In March, more than 160 Stonehill students [plus 20 staff and alumni] participated in H.O.P.E. alternative spring break trips, visiting Nicaragua (pictured left), the Dominican Republic, El Salvador, Peru, New Orleans, New York, New Jersey, California, West Virginia, Kentucky and Phoenix. And, there may well be a waiting list for next year's trips. (H.O.P.E. stands for honoring our neighbor, organizing for justice, practicing peace and encountering God.)
In 1996, however, the College only offered one mission trip and that was to New York. Mike Cipoletti '99 set out to change that. Fueled by a previous trip to Nicaragua through his high school in Northport, New York, Cipoletti spoke to classmate Michael McKenna '99 on the back steps of Boland Hall about getting a group of Stonehill students to travel to the developing country on a service trip.
To his surprise, the College agreed and, over Spring Break 1997, 21 students and four administrators traveled to Nicaragua where they built three high school classrooms and a medical clinic. They also immersed themselves in Nicaraguan culture. For most students, it was their first experience in a developing country and it proved life-changing.
"Stonehill put so much trust in me," reflects Cipoletti, who was "completely blown away" by the experience. A seed was planted that would change the course of his life, along with the lives of countless Stonehill community members and the nearly 8,000 residents of Chacraseca in the northwestern part of Nicaragua.
Since then, Cipoletti has devoted his life to helping the people of that small village. Over the years, he has helped facilitate the building of four schools, over 100 houses, a potable water project, the beginnings of a library, a teachers' lounge, and cafeterias at every school.
In 2011, he co-founded Friends New England (FNE) with Travis Kumph '10 and Anna DeSousa '97, through which Cipoletti organizes several volunteer trips each year. FNE is a non-profit dedicated to sustainable social development and educational projects in Nicaragua, Haiti and Peru.
"We run lots of trips, but the Stonehill one is special," he notes. "Because it is run through Campus Ministry, it's not simply a service trip, but a total immersion experience. There's a real spiritual component," he explains. "We not only build things, we also eat meals with the families, hike the nearby volcano, and pray together."
Building on Cipoletti's perspective, Campus Minister Joe Miller, who runs the HOPE program, explains that with the trips, "our goal is to afford students the opportunity to have a face put onto the social, economic, and cultural differences they may hear about in class. For the communities we visit, I hope that in our visits they will see or be reminded that they are not forgotten and the injustices they may suffer are not unnoticed."
Miller adds, "we want our students to learn something about their own lives from those for whom life can be a significant struggle. Even though we might speak in such terms, I do not want H.O.P.E. trips to be seen as strictly service trips; that we go to 'help' others, in a paternalistic sense. We have as much, or more, to learn from our hosts as we have to give."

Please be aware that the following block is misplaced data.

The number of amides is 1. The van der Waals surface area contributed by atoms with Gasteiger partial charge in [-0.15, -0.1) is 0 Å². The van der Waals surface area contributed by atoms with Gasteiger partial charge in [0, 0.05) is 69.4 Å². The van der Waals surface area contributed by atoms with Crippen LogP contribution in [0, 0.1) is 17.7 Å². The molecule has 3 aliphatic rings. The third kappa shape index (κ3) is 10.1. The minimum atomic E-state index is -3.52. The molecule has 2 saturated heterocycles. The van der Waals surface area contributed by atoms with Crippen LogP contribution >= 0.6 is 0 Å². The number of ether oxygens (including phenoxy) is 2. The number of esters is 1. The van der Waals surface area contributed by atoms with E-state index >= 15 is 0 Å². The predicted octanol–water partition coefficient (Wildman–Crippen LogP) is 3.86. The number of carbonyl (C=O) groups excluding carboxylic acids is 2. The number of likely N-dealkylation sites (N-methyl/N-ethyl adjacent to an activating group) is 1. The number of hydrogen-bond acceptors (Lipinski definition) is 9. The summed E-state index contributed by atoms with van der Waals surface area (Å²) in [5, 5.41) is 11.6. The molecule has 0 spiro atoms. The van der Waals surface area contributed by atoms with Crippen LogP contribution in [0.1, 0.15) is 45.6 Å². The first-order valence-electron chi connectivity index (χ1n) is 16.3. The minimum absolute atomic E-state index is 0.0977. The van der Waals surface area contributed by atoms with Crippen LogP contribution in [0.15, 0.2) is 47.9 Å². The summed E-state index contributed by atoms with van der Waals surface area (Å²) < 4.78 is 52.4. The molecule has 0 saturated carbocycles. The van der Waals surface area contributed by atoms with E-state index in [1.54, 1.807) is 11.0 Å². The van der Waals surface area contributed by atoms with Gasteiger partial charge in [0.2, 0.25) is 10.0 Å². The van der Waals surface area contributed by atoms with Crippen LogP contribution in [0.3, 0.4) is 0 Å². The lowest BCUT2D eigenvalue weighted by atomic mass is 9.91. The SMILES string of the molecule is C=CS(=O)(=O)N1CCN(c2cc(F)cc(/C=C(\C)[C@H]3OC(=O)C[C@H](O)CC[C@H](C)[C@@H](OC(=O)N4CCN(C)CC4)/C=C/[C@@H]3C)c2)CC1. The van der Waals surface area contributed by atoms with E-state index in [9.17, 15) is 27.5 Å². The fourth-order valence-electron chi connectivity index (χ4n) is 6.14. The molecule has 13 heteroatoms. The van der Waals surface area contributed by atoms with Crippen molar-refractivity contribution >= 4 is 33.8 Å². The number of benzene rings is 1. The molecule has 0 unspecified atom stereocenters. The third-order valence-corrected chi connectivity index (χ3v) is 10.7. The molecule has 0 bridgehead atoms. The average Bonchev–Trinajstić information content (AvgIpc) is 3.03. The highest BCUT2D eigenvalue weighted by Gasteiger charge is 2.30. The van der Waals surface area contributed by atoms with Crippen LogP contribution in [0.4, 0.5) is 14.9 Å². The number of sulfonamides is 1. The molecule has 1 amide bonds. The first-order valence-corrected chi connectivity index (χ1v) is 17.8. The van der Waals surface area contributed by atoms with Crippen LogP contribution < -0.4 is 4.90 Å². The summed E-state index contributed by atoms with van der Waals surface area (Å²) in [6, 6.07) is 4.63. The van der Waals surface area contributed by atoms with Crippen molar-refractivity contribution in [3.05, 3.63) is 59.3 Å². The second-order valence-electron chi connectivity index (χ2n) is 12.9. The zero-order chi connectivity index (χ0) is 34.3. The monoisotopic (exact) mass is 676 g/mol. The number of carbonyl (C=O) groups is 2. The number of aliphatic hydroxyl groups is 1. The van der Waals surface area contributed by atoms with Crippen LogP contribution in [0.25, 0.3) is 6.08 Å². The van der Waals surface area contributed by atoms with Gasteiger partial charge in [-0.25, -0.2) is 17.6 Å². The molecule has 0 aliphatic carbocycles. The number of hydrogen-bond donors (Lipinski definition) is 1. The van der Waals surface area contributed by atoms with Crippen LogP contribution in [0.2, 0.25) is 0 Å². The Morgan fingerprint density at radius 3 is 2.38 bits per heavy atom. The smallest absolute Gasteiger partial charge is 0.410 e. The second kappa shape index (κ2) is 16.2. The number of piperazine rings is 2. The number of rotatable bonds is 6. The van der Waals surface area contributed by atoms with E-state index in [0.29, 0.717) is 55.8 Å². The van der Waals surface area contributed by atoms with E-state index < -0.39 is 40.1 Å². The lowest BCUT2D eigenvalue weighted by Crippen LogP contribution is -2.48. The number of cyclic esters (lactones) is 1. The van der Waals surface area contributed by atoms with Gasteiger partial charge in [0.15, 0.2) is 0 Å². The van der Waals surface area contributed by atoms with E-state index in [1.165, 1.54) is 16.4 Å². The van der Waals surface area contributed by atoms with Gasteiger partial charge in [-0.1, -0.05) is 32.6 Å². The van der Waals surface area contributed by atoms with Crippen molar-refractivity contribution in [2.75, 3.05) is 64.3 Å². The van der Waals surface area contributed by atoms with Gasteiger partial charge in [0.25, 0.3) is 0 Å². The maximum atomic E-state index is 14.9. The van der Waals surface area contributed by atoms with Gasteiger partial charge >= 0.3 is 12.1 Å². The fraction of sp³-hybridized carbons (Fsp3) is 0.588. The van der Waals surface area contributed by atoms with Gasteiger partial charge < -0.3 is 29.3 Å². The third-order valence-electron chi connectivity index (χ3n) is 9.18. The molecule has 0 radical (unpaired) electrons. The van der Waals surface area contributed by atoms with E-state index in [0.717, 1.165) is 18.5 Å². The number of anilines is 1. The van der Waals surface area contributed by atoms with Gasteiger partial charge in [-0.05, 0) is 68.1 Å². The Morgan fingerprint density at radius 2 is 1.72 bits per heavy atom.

Cipoletti has traveled to Nicaragua 75 times in the past 16 years. Helping those in Nicaragua, the poorest country in Central America, is his calling. And, his enthusiasm for helping people in Chacraseca is contagious. Children of Stonehill staff members, parents and siblings have also fallen in love with the people of this small village, strengthening their own family bonds in the process.
"After just one week, my daughter felt like part of their family and asked me to return with her on another trip Mike ran just months after herH.O.P.E. experience," says Jacqueline O'Toole, mother of Katherine '11, who traveled with Stonehill in her senior year.
Jacqueline (pictured left with Cipoletti), owner of ONE, a gift store in Duxbury, Massachusetts, went with her daughter and immediately felt a connection. She has since returned eight times to work with the village women, forging friendships while helping them create jewelry and bags that she sells in her shop.
"It brings me great satisfaction to know that the items in my store are helping my new friends back in Nicaragua," she says. "These women have incredible spirits and work hard to keep their children safe and healthy." Her other daughter, Elizabeth, taught English in Chacraseca last fall.
Cipoletti's dedication and enthusiasm for his work are evident, and as a result, he has become a cherished member of the village. In fact, townspeople threw a huge "Quinceañera" for him last year to celebrate his 15th year of being a part of their community, complete with a parade, dancing and a huge feast.
He is quick to point out, however, that he could not run these trips without the support of all the volunteers, donors and community leadership in the village.
"Over the years, I've seen the people in Chacraseca more empowered, with more opportunities open to them," reflects Cipoletti. "They also feel a partnership with our organizations and this is an important shift from a donor recipient relationship which we saw early in the history."
Grown from a seed planted behind Boland Hall, service trips like this one helped form the successful H.O.P.E. program of today, giving students and Stonehill's extended community members a chance to help others around the world in a tangible way. Now a cornerstone of the College's service outreach, it is a critical educational component that reaches far beyond our campus boundaries.